Associated Press
Presidential candidate Bernie Sanders said he would protect Bristol Bay, home to one of the biggest wild salmon runs in the world, from a massive mining proposal.

Sanders Campaign Consults With Alaska Natives, Opposes Pebble Mine


The United Tribes of Bristol Bay were exuberant last week upon learning that Democratic Presidential candidate Bernie Sanders had registered his opposition to large-scale mining in the pristine wilderness.

Sanders made the decision after his wife, Jane Sanders, spoke by video conference—her planned trip had to be canceled due to bad weather—with tribal leaders from the Bristol Bay region about their attempts to protect their habitat and way of life from industrialization such as mega mines, the group said. They also discussed other issues facing rural communities and Alaska Natives.

"During the meeting, Mrs. Sanders heard directly from tribes about their decades of work to protect their subsistence rights, their lands, and their waters from unsustainable development projects like the proposed Pebble Mine,” the United Tribes said in a statement posted to Facebook on March 25. “Mrs. Sanders concluded the meeting with the announcement that the Sanders campaign, after hearing from tribal leadership in Bristol Bay, will officially support protecting Bristol Bay from mines like Pebble.”

Jane Sanders spoke with the United Tribes for an hour and a half, according to Alaska Dispatch News.

“We heard very clearly that this project would be a disaster to the local fishing economy, putting the Alaska Native community’s way of life and the subsistence way of life at risk,” she told Alaska Dispatch News afterward, adding that the salmon and herring fisheries there “can’t be compromised.”

Sanders has allowed himself to be edified on a number of Native issues all across the U.S. during his campaign, including the hiring of two Native women as direct advisors.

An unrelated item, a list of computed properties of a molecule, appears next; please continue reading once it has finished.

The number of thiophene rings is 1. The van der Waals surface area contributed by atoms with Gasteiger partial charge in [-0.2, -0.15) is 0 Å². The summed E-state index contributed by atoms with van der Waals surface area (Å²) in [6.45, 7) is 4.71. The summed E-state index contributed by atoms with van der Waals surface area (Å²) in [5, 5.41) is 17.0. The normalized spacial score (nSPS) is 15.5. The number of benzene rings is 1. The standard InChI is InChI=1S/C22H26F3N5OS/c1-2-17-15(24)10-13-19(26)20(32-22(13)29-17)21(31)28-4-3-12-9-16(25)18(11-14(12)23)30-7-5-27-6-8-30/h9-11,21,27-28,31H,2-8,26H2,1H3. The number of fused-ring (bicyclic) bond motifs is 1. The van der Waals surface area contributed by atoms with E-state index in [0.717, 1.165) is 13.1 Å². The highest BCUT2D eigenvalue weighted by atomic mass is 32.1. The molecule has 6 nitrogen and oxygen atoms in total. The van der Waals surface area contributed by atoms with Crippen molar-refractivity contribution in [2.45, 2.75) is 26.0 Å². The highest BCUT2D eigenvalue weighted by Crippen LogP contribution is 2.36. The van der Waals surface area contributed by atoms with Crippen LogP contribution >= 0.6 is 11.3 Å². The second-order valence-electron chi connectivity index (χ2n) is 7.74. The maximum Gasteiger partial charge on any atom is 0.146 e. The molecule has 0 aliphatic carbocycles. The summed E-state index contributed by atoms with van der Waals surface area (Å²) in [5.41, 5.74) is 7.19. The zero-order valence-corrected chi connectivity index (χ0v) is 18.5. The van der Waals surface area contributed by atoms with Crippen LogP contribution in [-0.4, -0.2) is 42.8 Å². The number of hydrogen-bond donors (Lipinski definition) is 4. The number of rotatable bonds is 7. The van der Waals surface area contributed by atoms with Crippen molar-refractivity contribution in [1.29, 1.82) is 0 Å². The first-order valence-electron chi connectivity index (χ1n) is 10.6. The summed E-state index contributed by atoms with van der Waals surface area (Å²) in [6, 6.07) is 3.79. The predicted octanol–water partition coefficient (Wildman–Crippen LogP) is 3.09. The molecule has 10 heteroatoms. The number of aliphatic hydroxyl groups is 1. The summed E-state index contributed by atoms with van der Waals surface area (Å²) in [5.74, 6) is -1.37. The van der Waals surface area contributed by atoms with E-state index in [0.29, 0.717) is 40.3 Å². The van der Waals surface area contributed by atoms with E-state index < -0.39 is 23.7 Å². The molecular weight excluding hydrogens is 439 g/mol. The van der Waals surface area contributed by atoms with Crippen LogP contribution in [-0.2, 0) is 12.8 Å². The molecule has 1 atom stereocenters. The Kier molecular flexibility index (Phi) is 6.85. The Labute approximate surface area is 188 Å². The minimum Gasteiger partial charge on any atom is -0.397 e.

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Alaska Natives, environmentalists and scientists alike have been pushing for years against attempts by Pebble Limited Partnership, a subsidiary of Northern Dynasty Minerals Ltd., to build a mile-deep, 2.5-mile-wide, open-pit copper and gold mine. The largest mine ever in North America, it would require building at least three earthen tailings dams as high as 650 feet. While supporters sayd it would create jobs, those opposed said it would irreparably compromise this pristine wilderness and one of the largest wild salmon runs in the world.

RELATED: 360 Scientists Urge Environmental Protection Agency to Quash Bristol Bay Pebble Mine

Hillary Clinton, running against Sanders in the Democratic primary, has also voiced her lack of support for Pebble Mine.

“We are so grateful that presidential candidates are willing to listen and hear what’s important to our indigenous people in Bristol Bay and the issues so many of our people are facing throughout Alaska,” United Tribes President Robert Heyano said in the group’s statement. “We are overjoyed and grateful that the Sanders campaign came to hear from our tribes and now support our efforts to protect our fisheries, our communities, and our way of life from large-scale mines like Pebble.”

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onedman's picture
Submitted by onedman on
I find it to be very interesting that Mr. and Mrs. Sanders are the only one's spending time with people where they live. They are real people just like you and me, they aren't giving lip-service to an idea, they live it and for me that is a big deal.

Michael Madrid's picture
Michael Madrid
Submitted by Michael Madrid on
There is a BIG difference between saying you support Native concerns and actually traveling to where Natives live and ASKING them what their concerns are. Bernie has made it perfectly clear that he supports our needs, whereas Clinton gave Natives who traveled to DC an audience. I personally can't see how a Native can support Trump as it's clear he hates dark-skinned people, and it's been my experience that someone who is racially biased can find justification or rationalization to hate me (or us).